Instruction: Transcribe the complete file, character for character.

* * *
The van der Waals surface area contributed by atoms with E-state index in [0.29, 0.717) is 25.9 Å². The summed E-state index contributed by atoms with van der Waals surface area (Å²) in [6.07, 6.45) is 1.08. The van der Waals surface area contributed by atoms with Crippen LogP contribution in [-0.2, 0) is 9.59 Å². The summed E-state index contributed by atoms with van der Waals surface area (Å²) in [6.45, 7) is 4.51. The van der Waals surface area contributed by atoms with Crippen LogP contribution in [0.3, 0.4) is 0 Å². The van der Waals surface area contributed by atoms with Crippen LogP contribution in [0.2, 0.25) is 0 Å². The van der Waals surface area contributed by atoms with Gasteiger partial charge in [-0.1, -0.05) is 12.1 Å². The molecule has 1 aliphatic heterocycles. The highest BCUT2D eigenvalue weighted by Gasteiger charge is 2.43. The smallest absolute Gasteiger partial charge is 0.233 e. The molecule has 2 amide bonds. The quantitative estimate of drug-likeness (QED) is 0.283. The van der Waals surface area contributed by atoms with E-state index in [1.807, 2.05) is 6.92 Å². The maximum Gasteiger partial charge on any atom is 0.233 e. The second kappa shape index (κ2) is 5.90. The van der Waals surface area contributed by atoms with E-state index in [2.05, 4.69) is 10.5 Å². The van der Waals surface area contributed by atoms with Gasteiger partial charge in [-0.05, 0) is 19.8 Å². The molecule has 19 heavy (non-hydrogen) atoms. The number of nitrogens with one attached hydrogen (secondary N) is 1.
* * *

The van der Waals surface area contributed by atoms with E-state index in [0.29, 0.717) is 25.9 Å². The summed E-state index contributed by atoms with van der Waals surface area (Å²) in [6.07, 6.45) is 1.08. The van der Waals surface area contributed by atoms with Crippen LogP contribution in [-0.2, 0) is 9.59 Å². The summed E-state index contributed by atoms with van der Waals surface area (Å²) in [6.45, 7) is 4.51. The van der Waals surface area contributed by atoms with Crippen LogP contribution in [0.3, 0.4) is 0 Å². The van der Waals surface area contributed by atoms with Crippen LogP contribution in [0.2, 0.25) is 0 Å². The van der Waals surface area contributed by atoms with Gasteiger partial charge in [-0.1, -0.05) is 12.1 Å². The molecule has 1 aliphatic heterocycles. The highest BCUT2D eigenvalue weighted by Gasteiger charge is 2.43. The smallest absolute Gasteiger partial charge is 0.233 e. The molecule has 2 amide bonds. The quantitative estimate of drug-likeness (QED) is 0.283. The van der Waals surface area contributed by atoms with E-state index in [1.807, 2.05) is 6.92 Å². The maximum Gasteiger partial charge on any atom is 0.233 e. The second kappa shape index (κ2) is 5.90. The van der Waals surface area contributed by atoms with E-state index in [2.05, 4.69) is 10.5 Å². The van der Waals surface area contributed by atoms with Gasteiger partial charge in [-0.05, 0) is 19.8 Å². The molecule has 19 heavy (non-hydrogen) atoms. The number of nitrogens with one attached hydrogen (secondary N) is 1.